Pulitzer Prize Winner Isabel Wilkerson Discusses Great Migration

Students filled Cramton Auditorium nearly to capacity Monday evening during a lecture from Pulitzer Prize-winning journalist and author Isabel Wilkerson.

The lecture is a part of the College and Arts and Science’s Common Text Project 2011 during which freshman students in English 002 read Wilkerson’s book, “The Warmth of Other Suns.”

Every year, the English department chooses a text for the freshman class to read to introduce them to the “intellectual learning space of Howard University,” according to English department chair Dana Williams, who opened the program.

“[Common Text] helps students see roles as contributors to culture and augments their developing sense of knowledge production,” Williams said.

Wilkerson, who was introduced by Patricia Elam, also an author and professor of English at Howard, entered the stage to a welcoming applause as she began to address the crowd of mostly freshman students.

“I wanted to write this book, because many of us would not exist had not someone in our background done the same thing that people in this book did — including myself,” Wilkerson said.

“The Warmth of Other Suns” is named after a portion of a quote by Richard Wright. It is based on the Great Migration, which Wilkerson, a former New York Times reporter, calls one of “the most under-reported stories of the 20th century.”

From the beginning of World War I up until the 1970s, more than 6 million black people migrated from the southern states of America to states in the West and North.

“This migration was first time in American history that people who were in the lowest caste showed that they had options and were willing to take them,” Wilkerson said.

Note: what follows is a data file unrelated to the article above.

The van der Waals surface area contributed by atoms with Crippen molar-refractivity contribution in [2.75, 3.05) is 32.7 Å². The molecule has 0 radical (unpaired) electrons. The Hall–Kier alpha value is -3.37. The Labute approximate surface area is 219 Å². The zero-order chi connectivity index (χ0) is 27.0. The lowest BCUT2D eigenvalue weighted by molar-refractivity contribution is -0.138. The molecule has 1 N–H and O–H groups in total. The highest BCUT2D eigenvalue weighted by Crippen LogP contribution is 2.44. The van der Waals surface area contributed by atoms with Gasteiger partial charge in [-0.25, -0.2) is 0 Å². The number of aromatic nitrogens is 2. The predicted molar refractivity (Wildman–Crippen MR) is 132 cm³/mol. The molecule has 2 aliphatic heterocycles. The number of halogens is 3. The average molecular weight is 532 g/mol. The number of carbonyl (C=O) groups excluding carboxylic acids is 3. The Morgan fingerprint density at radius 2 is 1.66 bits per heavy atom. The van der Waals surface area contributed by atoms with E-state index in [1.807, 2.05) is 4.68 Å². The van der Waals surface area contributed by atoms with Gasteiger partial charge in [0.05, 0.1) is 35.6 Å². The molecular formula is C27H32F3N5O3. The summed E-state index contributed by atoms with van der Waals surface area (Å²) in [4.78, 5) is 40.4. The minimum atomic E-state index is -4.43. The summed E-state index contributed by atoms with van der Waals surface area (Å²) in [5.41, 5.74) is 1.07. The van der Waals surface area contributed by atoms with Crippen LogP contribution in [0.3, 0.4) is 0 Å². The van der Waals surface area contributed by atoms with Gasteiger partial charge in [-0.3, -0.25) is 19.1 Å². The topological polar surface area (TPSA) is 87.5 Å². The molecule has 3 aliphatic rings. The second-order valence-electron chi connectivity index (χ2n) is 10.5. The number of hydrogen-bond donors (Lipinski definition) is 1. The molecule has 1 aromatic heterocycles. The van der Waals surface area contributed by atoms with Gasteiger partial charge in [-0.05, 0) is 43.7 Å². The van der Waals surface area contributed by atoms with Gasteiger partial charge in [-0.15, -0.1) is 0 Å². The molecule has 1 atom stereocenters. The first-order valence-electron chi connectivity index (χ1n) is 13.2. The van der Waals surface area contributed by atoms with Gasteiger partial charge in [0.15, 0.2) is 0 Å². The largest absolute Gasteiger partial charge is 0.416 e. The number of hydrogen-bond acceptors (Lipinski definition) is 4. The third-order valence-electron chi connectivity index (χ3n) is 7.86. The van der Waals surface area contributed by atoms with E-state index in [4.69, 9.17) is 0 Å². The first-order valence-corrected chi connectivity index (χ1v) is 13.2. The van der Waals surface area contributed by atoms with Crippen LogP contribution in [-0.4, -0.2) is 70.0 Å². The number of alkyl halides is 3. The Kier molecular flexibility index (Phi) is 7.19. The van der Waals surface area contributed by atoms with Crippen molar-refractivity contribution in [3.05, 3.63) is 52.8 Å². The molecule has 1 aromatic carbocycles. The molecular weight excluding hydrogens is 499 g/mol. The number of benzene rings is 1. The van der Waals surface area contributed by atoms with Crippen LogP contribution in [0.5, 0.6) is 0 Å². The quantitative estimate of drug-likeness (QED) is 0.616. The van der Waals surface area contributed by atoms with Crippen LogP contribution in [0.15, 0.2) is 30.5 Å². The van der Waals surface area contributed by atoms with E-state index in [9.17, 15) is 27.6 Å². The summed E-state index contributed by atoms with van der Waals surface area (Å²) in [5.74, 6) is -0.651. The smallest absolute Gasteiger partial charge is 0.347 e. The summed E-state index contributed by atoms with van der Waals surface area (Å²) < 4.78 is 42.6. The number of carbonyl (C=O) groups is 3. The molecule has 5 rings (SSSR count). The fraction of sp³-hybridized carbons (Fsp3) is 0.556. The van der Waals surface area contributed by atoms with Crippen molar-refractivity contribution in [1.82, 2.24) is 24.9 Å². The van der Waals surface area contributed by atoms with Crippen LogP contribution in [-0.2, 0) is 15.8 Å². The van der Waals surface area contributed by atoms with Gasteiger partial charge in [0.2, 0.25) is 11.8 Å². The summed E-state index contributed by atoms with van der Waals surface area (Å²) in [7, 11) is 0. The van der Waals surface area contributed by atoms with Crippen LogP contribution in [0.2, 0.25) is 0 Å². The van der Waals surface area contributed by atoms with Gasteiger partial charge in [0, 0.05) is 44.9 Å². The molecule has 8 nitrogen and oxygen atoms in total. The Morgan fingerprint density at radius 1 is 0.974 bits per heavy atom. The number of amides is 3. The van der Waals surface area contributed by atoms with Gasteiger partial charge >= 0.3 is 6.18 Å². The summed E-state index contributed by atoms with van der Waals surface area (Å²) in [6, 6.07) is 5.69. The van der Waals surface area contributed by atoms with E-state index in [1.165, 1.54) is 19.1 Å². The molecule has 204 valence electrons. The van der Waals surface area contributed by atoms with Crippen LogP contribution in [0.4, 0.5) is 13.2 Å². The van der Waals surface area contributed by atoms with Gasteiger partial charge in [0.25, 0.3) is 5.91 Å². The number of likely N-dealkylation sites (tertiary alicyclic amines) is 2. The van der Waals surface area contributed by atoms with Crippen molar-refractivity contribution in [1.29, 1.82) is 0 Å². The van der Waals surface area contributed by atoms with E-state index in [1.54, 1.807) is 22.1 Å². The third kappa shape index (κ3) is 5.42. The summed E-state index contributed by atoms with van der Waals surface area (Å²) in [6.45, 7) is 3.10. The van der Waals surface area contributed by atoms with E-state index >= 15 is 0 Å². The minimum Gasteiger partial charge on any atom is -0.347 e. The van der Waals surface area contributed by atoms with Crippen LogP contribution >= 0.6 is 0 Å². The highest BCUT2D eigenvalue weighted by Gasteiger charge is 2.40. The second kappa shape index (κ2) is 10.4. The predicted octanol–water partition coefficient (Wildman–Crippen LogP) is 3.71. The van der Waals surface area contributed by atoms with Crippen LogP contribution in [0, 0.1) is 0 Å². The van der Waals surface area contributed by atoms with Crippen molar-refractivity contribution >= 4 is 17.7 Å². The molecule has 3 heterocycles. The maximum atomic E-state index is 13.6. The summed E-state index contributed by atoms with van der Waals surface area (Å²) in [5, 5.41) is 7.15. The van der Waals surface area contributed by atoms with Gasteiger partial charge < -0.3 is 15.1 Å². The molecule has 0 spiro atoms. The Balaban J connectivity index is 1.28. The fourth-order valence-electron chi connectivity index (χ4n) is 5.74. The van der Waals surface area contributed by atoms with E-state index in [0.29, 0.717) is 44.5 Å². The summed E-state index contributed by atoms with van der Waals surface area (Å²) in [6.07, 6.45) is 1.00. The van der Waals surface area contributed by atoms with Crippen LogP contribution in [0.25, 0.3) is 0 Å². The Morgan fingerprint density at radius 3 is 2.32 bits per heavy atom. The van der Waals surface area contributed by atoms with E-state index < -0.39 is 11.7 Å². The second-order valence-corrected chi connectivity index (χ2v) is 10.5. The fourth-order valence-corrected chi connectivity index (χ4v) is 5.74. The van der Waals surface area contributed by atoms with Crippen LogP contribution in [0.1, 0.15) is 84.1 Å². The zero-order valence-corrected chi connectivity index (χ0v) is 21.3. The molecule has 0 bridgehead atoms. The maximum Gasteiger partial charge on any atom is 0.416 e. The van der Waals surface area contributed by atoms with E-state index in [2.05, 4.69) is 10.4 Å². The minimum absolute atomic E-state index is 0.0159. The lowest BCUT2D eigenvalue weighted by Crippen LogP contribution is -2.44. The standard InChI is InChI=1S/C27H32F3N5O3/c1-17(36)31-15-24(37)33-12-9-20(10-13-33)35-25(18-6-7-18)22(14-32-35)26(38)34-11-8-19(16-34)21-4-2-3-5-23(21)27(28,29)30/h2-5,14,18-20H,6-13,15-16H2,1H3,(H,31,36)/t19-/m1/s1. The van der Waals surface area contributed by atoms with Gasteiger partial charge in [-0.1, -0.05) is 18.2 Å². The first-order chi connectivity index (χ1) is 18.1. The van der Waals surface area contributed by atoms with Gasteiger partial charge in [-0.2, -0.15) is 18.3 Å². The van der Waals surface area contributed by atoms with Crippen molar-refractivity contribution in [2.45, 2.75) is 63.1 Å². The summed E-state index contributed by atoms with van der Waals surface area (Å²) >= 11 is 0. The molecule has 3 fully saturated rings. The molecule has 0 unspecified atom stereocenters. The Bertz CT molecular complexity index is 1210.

For 15 years, Wilkerson conducted more than 1,200 interviews and traveled all over the country to tell the stories of black families and citizens who uprooted themselves from all that they knew to travel to an unknown land for opportunity and a sense of freedom.

Freshman English major Tiffany Brockington read the book for her English class and found it relatable and “real.”

“I love reading so when ever I read I can picture anything,” Brockington said. “Sometimes reading I forgot that this really happened. Some of the instances made me wonder how could they live through that and still want to tell their story.”

Brockington, who is originally from Detroit, says both her paternal and maternal grandfathers moved north during the Great Migration, which really helped her relate to the story.

Wilkerson captured the attention of the crowd of brown faces as she noted the many aspects of African American culture that wouldn’t exist had there not been a Great Migration.

Names like August Wilson, Toni Morrison, Berry Gordy, Diana Ross, Prince and Michael Jackson, Wilkerson said, would be unknown had this historical event not occurred.

“When they leave, they’re not doing it for themselves,” Wilkerson said. “They thought, it may be too late for us, but it’s not too late for children. Not too late for unseen grandchildren.”

“They left for a place that didn’t ultimately claim them. And look what happened because of that.”

Wilkerson ended her lecture with the quote that inspired the title of the book, spoken by Richard Wright.

For more than 30 minutes, students rallied off questions to Wilkerson, who now serves as an associate professor of journalism and narrative non-fiction at Boston University, in an effort to pick her brain about “Warmth” and her experiences in putting the story together.

Freshman English major Derrick Fisher found himself relating to the people in Wilkerson’s book in his own experiences traveling from Alabama to D.C. for college.

“I love that she had the courage to tell the story of this journey, which isn’t often shared, but is an important part of our history,” Fisher said.